Patients that completed the Kiacta™ confirmatory Phase 3 study are being offered the opportunity to continue in an extended program, for which the first patients were enrolled during the second quarter of 2014. As of April 2014, no concerning safety signals have been observed. Serious adverse events (SAEs) are common, as would be expected in this patient population, but only less than 5% are believed to be drug-related. An independent safety committee analysis concluded that no deaths (19 reported as of April 2014) were attributable directly to Kiacta™ use. The majority of patient deaths (~75%) were due to end-stage renal disease.
…Previous Phase 3 Data (And Changes) Give Us Confidence…
Kiacta™ was first evaluated for the treatment of AA amyloidosis in patients with renal involvement in a Phase 2/3 trial that was conducted from 2001 to 2004 (Dember et al., 2007). This was a multicenter, randomized, double-blind, placebo-controlled trial. Renal involvement for patient inclusion was defined as proteinuria of greater than 1 g/day or a creatinine clearance of less than 60 mL/min. A total of 261 patients were screened and 183 were randomly assigned to either treatment with Kiacta™ (n = 89) or placebo (n = 94). Patients were stratified according to nephrotic status, with a classification of nephrotic requiring a 24-hour urinary excretion of more than 3 g of protein, a serum albumin concentration of less than 3.4 g/dL, and either the presence of peripheral edema or the use of diuretics to treat peripheral edema.
Data analysis showed that of the 183 patients that entered the Phase 2/3 study, 63 in the Kiacta™ group (~71%) and 61 (~65%) in the placebo group completed two years. There were a similar number of adverse events in both the Kiacta™ and placebo groups. At the end of follow-up, disease was worsened in 24 of 89 patients taking Kiacta™ (27%) and 38 of 94 assigned to placebo (40%). The P-value for statistical significance was 0.06.
The primary end point was a composite assessment of renal function or death. Disease was classified as worsened if the serum creatinine concentration was twice the baseline value, creatinine clearance decreased by 50% or more from baseline, progression to end-stage renal disease occurred, or the patient died. End-stage renal disease was defined as the need for initiation of maintenance dialysis.
Treatment with Kiacta™ was associated with a 42% reduction in the risk of worsening renal disease or death (hazard ratio, 0.58; 95% confidence interval [CI], 0.37 to 0.93; P=0.025). Even after adjusting for potentially important baseline variables (e.g., renal function, underlying disease, etc.) and for SAA concentration, the risk reduction was still maintained. However, there was no effect on urinary protein excretion, with the benefit of Kiacta™ on the primary composite end point being due to its effect on the progression of renal disease. Also, there was no significant difference between the two groups in the risk of death.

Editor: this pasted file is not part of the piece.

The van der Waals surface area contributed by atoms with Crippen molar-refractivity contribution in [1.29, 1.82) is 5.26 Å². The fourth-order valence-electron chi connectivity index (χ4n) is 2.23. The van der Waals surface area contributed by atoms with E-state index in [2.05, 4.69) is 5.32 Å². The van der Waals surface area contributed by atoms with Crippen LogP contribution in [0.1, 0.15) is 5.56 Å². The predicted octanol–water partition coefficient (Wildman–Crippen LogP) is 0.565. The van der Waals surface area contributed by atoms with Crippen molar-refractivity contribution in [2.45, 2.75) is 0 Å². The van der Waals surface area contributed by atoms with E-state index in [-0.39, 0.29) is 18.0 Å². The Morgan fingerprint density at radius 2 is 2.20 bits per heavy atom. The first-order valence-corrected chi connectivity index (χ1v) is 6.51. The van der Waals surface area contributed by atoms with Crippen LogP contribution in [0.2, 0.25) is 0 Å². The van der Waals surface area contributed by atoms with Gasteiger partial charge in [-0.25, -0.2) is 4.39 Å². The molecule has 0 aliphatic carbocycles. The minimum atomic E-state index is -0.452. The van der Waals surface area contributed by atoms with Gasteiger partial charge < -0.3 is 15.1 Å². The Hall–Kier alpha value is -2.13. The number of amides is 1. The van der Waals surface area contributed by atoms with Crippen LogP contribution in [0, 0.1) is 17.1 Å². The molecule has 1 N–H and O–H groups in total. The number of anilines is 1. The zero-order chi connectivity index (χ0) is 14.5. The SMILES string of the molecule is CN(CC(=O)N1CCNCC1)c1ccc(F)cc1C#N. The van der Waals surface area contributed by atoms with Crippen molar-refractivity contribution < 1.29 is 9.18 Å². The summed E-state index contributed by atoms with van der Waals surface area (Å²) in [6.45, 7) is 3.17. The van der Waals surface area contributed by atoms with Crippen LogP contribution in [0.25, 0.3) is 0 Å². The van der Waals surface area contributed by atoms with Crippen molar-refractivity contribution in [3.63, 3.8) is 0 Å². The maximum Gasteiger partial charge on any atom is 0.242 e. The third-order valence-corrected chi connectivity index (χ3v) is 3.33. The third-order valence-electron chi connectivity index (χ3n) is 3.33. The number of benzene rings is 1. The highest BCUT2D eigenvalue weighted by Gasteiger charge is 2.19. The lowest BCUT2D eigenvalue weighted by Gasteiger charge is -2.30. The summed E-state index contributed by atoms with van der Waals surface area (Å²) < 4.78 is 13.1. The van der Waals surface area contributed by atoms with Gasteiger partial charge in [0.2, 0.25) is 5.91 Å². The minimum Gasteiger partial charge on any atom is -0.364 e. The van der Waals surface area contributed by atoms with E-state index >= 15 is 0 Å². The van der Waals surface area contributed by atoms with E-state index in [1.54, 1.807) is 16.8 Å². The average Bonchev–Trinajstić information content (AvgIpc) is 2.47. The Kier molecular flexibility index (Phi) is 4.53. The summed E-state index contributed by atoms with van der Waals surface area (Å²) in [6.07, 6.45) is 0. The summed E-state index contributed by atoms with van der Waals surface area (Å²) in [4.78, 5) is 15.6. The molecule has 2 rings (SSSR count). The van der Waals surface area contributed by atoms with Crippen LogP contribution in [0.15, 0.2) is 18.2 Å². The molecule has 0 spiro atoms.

A key secondary endpoint in the study was the examination of the change in creatinine clearance between the beginning of the study and the end. The mean slope of creatinine clearance was -10.9±5.1 mL/min per 1.73 m2 of body-surface area per year in the Kiacta™ group, as compared to -15.6±4.0 mL/min per 1.73 m2 per year in the placebo group (P=0.02). Using the slope of creatinine clearance decline, the company was able to calculate a delay to time of dialysis of approximately two years with Kiacta™ treatment compared to placebo.
While this study did show Kiacta™ reduced the progression of AA amyloidosis-associated renal disease, there were some limitations that are worth noting. Even though the study was randomized, the baseline serum creatinine concentrations were slightly higher in the placebo group than in the Kiacta™ group. While the difference in baseline renal function could explain the better outcomes in the Kiacta™ group, the risk reduction associated with Kiacta™ was shown to persist even when the analyses were adjusted for baseline creatinine concentration or creatinine clearance. Additionally, data shows an improvement in kidney function for the placebo patients that crossed-over to the Kiacta™ group during the open-label extension study (see below).